Cleveland Clinic Florida’s Transplant Center, based in Weston, expanded the abdominal transplant team in 2022 with the appoint of Hannah Kerr, MD, as Surgical Director of the Kidney Transplant Program and David J. Reich, MD, FACS, as Surgical Director of the Liver Transplant Program and Chief of the Innovative Technology and Therapeutics Program.
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“Dr. Kerr and Dr. Reich represent strategic additions to our abdominal transplant team, which is focused on offering the most advanced organ procurement techniques and medical and surgical treatments for our kidney and liver transplant patients,” says Antonio Pinna, MD, Director of the Abdominal Transplant Center and the Living Donor Liver Transplant Program at Cleveland Clinic Florida.
He notes their experience in the evaluation and use of donation after circulatory death (DCD) organs as an important element in increasing access to transplant care for the region. “The transplant community is working hard to improve processes used to evaluate and recover organs from DCD donors in order to increase the supply of transplantable organs,” explains Dr. Pinna.
This is demonstrated by the growing number of DCD donors in recent years, according to United Network for Organ Sharing (UNOS), which reported an increase of nearly 30% in 2021 compared to 2020.
Dr. Kerr served as a member of Cleveland Clinic’s transplant team at the Glickman Urological & Kidney Institute’s Center for Renal and Pancreas Transplantation in Ohio before joining the Florida team. Her leadership roles included serving as the Transplant Institute Quality Officer and as the Glickman Urological and Kidney Institute Experience Officer. In Florida, she will also serve as the Program Director for the new ASTS Kidney Transplant Fellowship, which will welcome its first surgical fellow in 2024.
Previously, Dr. Kerr was Surgical Director of Kidney and Pancreas Transplant at Presbyterian Hospital in Albuquerque, New Mexico, where she established the pancreas transplant program. She made medical history by performing the state’s first-ever kidney/pancreas transplant and was instrumental in increasing DCD organ procurement and kidney utilization.
“Approximately 90,000 patients are on the national waiting list for a kidney transplant and patients can wait several years to receive a kidney,” cites Dr. Kerr. “It’s imperative that we make use of every viable donor kidney while ensuring graft function and improving a patient’s quality of life.”
Fellowship-trained in kidney and pancreas transplantation at Cleveland Clinic in Ohio, Dr. Kerr’s urology residency was completed at the University of New Mexico Health Science Center in Albuquerque. She earned her medical degree from Northeast Ohio Medical University in Rootstown, Ohio, and is board certified by the American Board of Urology.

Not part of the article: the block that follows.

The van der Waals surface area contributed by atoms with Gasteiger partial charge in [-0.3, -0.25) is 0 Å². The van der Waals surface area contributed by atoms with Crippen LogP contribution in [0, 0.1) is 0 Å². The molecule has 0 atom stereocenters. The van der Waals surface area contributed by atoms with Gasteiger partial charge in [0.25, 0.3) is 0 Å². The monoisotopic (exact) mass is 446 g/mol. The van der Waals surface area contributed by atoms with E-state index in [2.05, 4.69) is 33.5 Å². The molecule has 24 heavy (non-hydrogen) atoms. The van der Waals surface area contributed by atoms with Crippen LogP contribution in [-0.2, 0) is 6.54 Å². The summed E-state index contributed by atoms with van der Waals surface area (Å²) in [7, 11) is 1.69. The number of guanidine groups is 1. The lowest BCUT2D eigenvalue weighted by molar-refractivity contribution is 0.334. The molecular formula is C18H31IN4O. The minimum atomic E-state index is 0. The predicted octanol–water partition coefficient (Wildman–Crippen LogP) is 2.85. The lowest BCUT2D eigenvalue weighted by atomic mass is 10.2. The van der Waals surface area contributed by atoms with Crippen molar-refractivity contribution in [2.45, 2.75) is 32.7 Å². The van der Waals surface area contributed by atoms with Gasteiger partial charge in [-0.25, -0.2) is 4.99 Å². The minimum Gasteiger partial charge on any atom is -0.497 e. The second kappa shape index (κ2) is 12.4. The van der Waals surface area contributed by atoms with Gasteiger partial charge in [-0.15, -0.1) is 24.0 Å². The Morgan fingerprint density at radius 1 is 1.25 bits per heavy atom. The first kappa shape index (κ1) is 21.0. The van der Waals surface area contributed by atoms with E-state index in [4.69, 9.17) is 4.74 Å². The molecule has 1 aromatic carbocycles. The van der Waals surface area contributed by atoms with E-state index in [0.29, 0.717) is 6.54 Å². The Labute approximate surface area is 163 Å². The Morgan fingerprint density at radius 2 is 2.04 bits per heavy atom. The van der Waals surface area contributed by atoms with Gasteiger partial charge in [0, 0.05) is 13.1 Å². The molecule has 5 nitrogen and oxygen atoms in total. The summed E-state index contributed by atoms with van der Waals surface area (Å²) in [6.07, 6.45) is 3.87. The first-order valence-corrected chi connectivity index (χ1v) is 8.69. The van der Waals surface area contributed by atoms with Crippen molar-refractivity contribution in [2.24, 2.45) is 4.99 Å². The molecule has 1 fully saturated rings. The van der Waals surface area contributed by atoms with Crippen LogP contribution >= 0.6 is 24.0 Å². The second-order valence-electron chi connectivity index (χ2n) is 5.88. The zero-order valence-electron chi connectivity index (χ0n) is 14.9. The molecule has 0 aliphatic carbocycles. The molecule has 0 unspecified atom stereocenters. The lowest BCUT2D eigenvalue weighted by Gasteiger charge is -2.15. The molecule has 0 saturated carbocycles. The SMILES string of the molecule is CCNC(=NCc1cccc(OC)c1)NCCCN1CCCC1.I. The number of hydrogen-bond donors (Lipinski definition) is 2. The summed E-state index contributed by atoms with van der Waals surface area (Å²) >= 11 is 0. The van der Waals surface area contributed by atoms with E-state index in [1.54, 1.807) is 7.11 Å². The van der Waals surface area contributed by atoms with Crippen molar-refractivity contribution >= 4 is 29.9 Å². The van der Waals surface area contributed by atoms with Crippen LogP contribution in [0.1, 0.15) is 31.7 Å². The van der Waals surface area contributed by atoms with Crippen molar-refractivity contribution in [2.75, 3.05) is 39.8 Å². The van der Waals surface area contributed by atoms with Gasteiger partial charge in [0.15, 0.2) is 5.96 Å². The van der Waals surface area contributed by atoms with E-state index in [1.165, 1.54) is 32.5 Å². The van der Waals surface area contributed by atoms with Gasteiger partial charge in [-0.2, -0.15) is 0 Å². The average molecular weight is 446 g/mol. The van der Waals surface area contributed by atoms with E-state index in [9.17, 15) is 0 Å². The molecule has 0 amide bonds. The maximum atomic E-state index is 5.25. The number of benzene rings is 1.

“I’m proud to be part of a comprehensive multidisciplinary team here in Florida that is focused on our patients and delivering excellent care,” Dr. Kerr adds, pointing to the program’s very low rate of delayed graft function and low surgical complication rates as just two examples of the team’s success.
Prior to joining Cleveland Clinic Florida, Dr. Reich headed the Division of Multiorgan Transplantation and Hepatobiliary Surgery at Drexel University College of Medicine in Philadelphia, where he also was a Professor of Surgery and Vice Chair of the Department of Surgery. He continues to serve as a Professor of Surgery and of Biomedical Engineering with Drexel University.
An internationally recognized leader in organ transplantation and hepatobiliary surgery, Dr. Reich is a pioneer in the modern use of DCD organ transplantation and has shepherded widespread, international adoption of DCD over the past two decades. More recently, his research has focused on dynamic organ preservation and reconditioning, using machines to pump hypothermic or normothermic oxygenated perfusion fluid with nutrients through DCD and other donor organs to improve them before transplantation.
“My goal when joining the Cleveland Clinic team was to help advance an already great liver transplant program so that more patients can benefit from the latest innovations in organ procurement and preservation,” says Dr. Reich. “Establishing a machine perfusion program here has been a top priority, and I’m certain it will help increase donor organ availability, improve transplant safety, and save lives.”
Dr. Reich has led a wide breadth of multicenter device and drug trials, and he currently serves as the national lead investigator for the pivotal FDA-approved Bridge to HOPE hypothermic oxygenated machine perfusion multicenter trial, which is actively enrolling patients.
After earning his medical degree from McGill University in Montreal, Dr. Reich completed a general surgery residency at Beth Israel Medical Center in New York. He went on to complete a multiorgan transplantation and hepatobiliary surgery fellowship at The Mount Sinai Hospital in New York, and is board certified by the American Board of Surgery.